A MAN caught smuggling drugs into prison using a crisp packet has been spared jail.

Lee Park, of Station Road in Little Hoole, near preston, was given a suspended sentence after admitting taking prohibited items into the Wrexham prison.

He admitted to the charges put before him on January 13 and was brought before the court for sentence today, Tuesday January 26.

Prosecutor, Mr Andrew Green, told the court the 36-year-old was visiting HMP Berwyn on Wrexham Industrial Estate on November 14, 2019.

Police were called to the prison after Park was spotted on CCTV ‘acting suspiciously’, according to prison officers, as he was not sure who he was there to visit when asked.

The court heard how Park’s movement about the prison was monitored thereafter when he visited a male prisoner.

Sitting opposite the prisoner, who was not named in court, the men spent ‘about ten minutes’ looking around the room before an exchange was attempted.

The prosecution says that Park went to put his hands down his jogging bottoms and pulled an item out of his crotch area before placing it into a packet of crisps he had been eating. This was slid along the table which is when suspicious prison officers decided to intervene.

Park was detained and, upon searching, the court was told how the bag contained a plastic egg. This was x-rayed and found to contain a quantity of tablets. A knotted plastic pouch contained 40g of pregabalin – a Class C substance – and 16 whole Xanax tablets in a self-package.

The dad-of-two was arrested and, in interview, told police he had been told by someone else to take the drugs into the prison. He refused to identity the person but told officers he owed them money and did this to get rid of the outstanding debt.

The defence, Mr Phillips, argued that Park had made full admissions of guilt when questioned about his actions – telling police in detail how the debt he was trying to wipe was over a damaged car.

He acknowledged that this type of offence is ‘always risky’ and said that risk is heightened by the more modern facility at HMP Berwyn with multiple cameras watching visitors.

Mr Phillips said a significant amount of time has passed since the offence and Park had subsequently been trying to ‘get his life in order’ – trying to start up his own business and also securing his own accommodation just before Christmas.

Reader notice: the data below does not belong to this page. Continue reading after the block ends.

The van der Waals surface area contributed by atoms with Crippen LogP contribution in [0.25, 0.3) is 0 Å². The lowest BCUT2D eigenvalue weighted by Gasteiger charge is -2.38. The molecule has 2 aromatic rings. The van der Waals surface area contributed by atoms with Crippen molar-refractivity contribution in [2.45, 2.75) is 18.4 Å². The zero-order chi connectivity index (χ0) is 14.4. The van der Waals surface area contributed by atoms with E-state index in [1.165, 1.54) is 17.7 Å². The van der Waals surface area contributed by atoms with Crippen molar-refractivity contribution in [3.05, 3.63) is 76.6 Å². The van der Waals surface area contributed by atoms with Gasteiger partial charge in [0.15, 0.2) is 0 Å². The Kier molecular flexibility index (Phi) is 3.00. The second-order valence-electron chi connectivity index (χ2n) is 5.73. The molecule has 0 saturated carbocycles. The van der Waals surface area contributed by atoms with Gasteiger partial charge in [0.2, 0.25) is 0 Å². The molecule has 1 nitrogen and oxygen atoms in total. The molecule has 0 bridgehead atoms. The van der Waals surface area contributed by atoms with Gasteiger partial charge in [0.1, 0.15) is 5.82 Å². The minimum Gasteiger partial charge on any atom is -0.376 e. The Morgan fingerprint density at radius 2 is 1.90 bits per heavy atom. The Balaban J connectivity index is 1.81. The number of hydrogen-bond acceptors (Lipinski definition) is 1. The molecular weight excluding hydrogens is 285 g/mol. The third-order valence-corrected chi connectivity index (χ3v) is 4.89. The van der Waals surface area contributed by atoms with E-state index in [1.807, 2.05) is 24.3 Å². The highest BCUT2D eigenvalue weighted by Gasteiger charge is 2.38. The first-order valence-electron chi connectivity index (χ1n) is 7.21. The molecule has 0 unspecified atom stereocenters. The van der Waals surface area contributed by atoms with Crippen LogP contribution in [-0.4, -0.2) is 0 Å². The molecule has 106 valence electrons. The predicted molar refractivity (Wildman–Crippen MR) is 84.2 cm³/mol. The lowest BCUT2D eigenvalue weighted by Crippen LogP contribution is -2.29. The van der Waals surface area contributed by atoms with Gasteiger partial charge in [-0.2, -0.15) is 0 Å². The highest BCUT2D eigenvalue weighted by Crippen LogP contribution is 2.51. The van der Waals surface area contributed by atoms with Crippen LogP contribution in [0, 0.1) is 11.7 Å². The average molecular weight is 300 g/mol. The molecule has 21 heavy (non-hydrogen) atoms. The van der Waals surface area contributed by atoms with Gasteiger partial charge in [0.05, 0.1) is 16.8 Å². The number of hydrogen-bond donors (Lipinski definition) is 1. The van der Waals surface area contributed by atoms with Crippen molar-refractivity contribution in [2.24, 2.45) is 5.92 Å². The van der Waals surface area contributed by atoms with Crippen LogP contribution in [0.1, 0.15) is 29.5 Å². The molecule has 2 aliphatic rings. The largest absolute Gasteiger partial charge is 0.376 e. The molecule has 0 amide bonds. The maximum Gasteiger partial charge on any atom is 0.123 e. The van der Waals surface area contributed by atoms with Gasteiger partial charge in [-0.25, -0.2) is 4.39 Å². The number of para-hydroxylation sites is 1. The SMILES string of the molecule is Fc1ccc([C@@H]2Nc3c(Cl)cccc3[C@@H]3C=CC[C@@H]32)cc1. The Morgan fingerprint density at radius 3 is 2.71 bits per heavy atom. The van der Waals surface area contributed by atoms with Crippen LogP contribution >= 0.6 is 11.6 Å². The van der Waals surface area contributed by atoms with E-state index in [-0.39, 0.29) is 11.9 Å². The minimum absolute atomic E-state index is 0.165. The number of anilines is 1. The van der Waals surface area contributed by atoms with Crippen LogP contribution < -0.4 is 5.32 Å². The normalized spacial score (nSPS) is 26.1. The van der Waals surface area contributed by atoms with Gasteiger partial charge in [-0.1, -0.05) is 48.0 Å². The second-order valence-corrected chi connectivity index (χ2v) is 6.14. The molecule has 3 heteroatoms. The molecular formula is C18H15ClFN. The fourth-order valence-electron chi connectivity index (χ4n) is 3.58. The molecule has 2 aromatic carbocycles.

He also pleaded with the judge to consider how Park felt ‘desperate’ enough to go through with this act rather than feel they could go to the police. He asked if the judge would therefore consider a community-based punishment for Park.

His honour judge David Hale told Park he was willing to suspend the six-month sentence for two years.

He said: “Prisons are a very difficult place to manage and one of the things that causes great problems for the prison service is drugs.

“A great deal of time, money and care is taken to avoid any drugs going into prison because they are a commodity and a great deal of ingenuity is still used by some people to get them into prison.

“It is a serious aggravating feature when items are taken into prisons. It is worse in your case because you didn’t know the chap. You had no pressures of emotion, or family or a relationship. You simply went there to pay off a debt.”

In the eyes of the law, Park played a ’significant role’ in supplying drugs into the prison setting – despite claims he was working on behalf of someone else.

He acknowledged that Park had been waiting through no fault of his own since late 2019 for a ‘simple sentence’ to be passed and has started getting his life in order with the charges hanging over his head.

He warned: “Had you been here promptly, then you’d have gone straight to prison. No question.”

Park was ordered to complete a rehabilitation activity of 20 days.